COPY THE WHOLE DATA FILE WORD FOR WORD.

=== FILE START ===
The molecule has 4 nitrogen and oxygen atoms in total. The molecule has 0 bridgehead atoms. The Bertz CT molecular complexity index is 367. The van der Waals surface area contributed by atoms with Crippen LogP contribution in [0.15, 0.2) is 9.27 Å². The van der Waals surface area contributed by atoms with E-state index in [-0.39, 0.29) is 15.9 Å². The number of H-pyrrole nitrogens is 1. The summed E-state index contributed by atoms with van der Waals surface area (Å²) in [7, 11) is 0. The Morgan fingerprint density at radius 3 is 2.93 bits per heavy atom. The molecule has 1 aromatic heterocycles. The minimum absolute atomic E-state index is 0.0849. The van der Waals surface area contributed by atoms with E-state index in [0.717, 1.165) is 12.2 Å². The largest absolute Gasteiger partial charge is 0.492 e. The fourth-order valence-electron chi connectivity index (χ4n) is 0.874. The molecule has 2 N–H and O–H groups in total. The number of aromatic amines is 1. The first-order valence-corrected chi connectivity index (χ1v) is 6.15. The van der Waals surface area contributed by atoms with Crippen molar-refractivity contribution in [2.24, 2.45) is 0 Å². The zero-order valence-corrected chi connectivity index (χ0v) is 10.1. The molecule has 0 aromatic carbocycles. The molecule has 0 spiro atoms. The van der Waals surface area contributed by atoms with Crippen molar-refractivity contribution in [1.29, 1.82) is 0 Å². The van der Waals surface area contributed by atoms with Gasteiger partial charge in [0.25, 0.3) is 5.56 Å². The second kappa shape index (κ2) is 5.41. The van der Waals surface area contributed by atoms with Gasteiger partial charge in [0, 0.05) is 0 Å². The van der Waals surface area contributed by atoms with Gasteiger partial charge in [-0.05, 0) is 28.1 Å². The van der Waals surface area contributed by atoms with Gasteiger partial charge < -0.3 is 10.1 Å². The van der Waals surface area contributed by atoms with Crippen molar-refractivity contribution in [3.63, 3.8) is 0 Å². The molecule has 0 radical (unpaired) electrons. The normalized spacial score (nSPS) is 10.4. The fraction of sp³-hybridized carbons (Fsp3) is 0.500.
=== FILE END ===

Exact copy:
The molecule has 4 nitrogen and oxygen atoms in total. The molecule has 0 bridgehead atoms. The Bertz CT molecular complexity index is 367. The van der Waals surface area contributed by atoms with Crippen LogP contribution in [0.15, 0.2) is 9.27 Å². The van der Waals surface area contributed by atoms with E-state index in [-0.39, 0.29) is 15.9 Å². The number of H-pyrrole nitrogens is 1. The summed E-state index contributed by atoms with van der Waals surface area (Å²) in [7, 11) is 0. The Morgan fingerprint density at radius 3 is 2.93 bits per heavy atom. The molecule has 1 aromatic heterocycles. The minimum absolute atomic E-state index is 0.0849. The van der Waals surface area contributed by atoms with E-state index in [0.717, 1.165) is 12.2 Å². The largest absolute Gasteiger partial charge is 0.492 e. The fourth-order valence-electron chi connectivity index (χ4n) is 0.874. The molecule has 2 N–H and O–H groups in total. The number of aromatic amines is 1. The first-order valence-corrected chi connectivity index (χ1v) is 6.15. The van der Waals surface area contributed by atoms with Crippen molar-refractivity contribution in [2.24, 2.45) is 0 Å². The zero-order valence-corrected chi connectivity index (χ0v) is 10.1. The molecule has 0 aromatic carbocycles. The molecule has 0 spiro atoms. The van der Waals surface area contributed by atoms with Crippen molar-refractivity contribution in [1.29, 1.82) is 0 Å². The van der Waals surface area contributed by atoms with Gasteiger partial charge in [0.25, 0.3) is 5.56 Å². The second kappa shape index (κ2) is 5.41. The van der Waals surface area contributed by atoms with Gasteiger partial charge in [0, 0.05) is 0 Å². The van der Waals surface area contributed by atoms with Gasteiger partial charge in [-0.05, 0) is 28.1 Å². The van der Waals surface area contributed by atoms with Gasteiger partial charge < -0.3 is 10.1 Å². The van der Waals surface area contributed by atoms with Crippen molar-refractivity contribution in [3.63, 3.8) is 0 Å². The molecule has 0 radical (unpaired) electrons. The normalized spacial score (nSPS) is 10.4. The fraction of sp³-hybridized carbons (Fsp3) is 0.500.